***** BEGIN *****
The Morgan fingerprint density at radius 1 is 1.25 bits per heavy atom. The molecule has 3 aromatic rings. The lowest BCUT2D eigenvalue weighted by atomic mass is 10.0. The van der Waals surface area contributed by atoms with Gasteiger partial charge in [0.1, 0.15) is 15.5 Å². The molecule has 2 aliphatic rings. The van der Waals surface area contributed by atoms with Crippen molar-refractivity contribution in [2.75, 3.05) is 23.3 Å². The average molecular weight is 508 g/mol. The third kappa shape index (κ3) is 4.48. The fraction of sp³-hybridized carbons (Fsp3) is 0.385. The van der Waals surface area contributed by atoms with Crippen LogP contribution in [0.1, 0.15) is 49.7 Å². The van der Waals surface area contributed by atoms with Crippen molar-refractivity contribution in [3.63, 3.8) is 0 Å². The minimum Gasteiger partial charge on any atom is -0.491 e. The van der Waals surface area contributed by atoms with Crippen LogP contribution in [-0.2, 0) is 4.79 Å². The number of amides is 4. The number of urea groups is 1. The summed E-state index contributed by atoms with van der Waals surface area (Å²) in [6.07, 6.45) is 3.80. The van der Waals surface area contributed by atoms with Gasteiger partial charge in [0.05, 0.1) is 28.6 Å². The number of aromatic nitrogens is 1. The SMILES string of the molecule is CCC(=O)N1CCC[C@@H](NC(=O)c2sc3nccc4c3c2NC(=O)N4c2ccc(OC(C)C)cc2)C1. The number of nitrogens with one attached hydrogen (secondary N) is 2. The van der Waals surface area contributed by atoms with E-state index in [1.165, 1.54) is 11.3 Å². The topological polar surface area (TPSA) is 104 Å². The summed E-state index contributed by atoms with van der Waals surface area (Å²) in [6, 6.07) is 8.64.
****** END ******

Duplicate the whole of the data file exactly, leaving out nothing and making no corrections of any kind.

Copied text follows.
The Morgan fingerprint density at radius 1 is 1.25 bits per heavy atom. The molecule has 3 aromatic rings. The lowest BCUT2D eigenvalue weighted by atomic mass is 10.0. The van der Waals surface area contributed by atoms with Gasteiger partial charge in [0.1, 0.15) is 15.5 Å². The molecule has 2 aliphatic rings. The van der Waals surface area contributed by atoms with Crippen molar-refractivity contribution in [2.75, 3.05) is 23.3 Å². The average molecular weight is 508 g/mol. The third kappa shape index (κ3) is 4.48. The fraction of sp³-hybridized carbons (Fsp3) is 0.385. The van der Waals surface area contributed by atoms with Crippen LogP contribution in [0.1, 0.15) is 49.7 Å². The van der Waals surface area contributed by atoms with Crippen molar-refractivity contribution in [3.63, 3.8) is 0 Å². The minimum Gasteiger partial charge on any atom is -0.491 e. The van der Waals surface area contributed by atoms with Crippen LogP contribution in [-0.2, 0) is 4.79 Å². The number of amides is 4. The number of urea groups is 1. The summed E-state index contributed by atoms with van der Waals surface area (Å²) in [6.07, 6.45) is 3.80. The van der Waals surface area contributed by atoms with Gasteiger partial charge in [0.05, 0.1) is 28.6 Å². The number of aromatic nitrogens is 1. The SMILES string of the molecule is CCC(=O)N1CCC[C@@H](NC(=O)c2sc3nccc4c3c2NC(=O)N4c2ccc(OC(C)C)cc2)C1. The number of nitrogens with one attached hydrogen (secondary N) is 2. The van der Waals surface area contributed by atoms with E-state index in [1.165, 1.54) is 11.3 Å². The topological polar surface area (TPSA) is 104 Å². The summed E-state index contributed by atoms with van der Waals surface area (Å²) in [6, 6.07) is 8.64.